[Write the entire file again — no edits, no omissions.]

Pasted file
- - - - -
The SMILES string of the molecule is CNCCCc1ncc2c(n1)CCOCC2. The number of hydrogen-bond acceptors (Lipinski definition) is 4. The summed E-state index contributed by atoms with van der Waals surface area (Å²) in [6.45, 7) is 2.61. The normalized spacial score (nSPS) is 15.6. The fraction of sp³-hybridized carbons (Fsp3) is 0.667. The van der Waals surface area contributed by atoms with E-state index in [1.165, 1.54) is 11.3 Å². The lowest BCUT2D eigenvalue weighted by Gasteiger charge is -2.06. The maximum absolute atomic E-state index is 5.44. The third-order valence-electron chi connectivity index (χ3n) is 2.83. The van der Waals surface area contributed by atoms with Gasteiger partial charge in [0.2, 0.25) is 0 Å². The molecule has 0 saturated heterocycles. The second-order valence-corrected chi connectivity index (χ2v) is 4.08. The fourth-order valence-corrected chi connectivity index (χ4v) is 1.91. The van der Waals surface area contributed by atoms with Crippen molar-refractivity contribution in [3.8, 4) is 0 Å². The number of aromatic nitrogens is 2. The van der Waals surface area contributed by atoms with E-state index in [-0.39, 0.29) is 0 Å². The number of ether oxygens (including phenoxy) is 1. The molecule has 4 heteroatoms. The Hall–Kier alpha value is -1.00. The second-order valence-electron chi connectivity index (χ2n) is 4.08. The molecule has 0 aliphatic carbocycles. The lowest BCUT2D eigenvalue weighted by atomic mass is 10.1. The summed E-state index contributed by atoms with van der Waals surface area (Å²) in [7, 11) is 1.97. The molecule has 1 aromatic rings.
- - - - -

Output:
The SMILES string of the molecule is CNCCCc1ncc2c(n1)CCOCC2. The number of hydrogen-bond acceptors (Lipinski definition) is 4. The summed E-state index contributed by atoms with van der Waals surface area (Å²) in [6.45, 7) is 2.61. The normalized spacial score (nSPS) is 15.6. The fraction of sp³-hybridized carbons (Fsp3) is 0.667. The van der Waals surface area contributed by atoms with E-state index in [1.165, 1.54) is 11.3 Å². The lowest BCUT2D eigenvalue weighted by Gasteiger charge is -2.06. The maximum absolute atomic E-state index is 5.44. The third-order valence-electron chi connectivity index (χ3n) is 2.83. The van der Waals surface area contributed by atoms with Gasteiger partial charge in [0.2, 0.25) is 0 Å². The molecule has 0 saturated heterocycles. The second-order valence-corrected chi connectivity index (χ2v) is 4.08. The fourth-order valence-corrected chi connectivity index (χ4v) is 1.91. The van der Waals surface area contributed by atoms with Crippen molar-refractivity contribution in [3.8, 4) is 0 Å². The number of aromatic nitrogens is 2. The van der Waals surface area contributed by atoms with E-state index in [-0.39, 0.29) is 0 Å². The number of ether oxygens (including phenoxy) is 1. The molecule has 4 heteroatoms. The Hall–Kier alpha value is -1.00. The second-order valence-electron chi connectivity index (χ2n) is 4.08. The molecule has 0 aliphatic carbocycles. The lowest BCUT2D eigenvalue weighted by atomic mass is 10.1. The summed E-state index contributed by atoms with van der Waals surface area (Å²) in [7, 11) is 1.97. The molecule has 1 aromatic rings.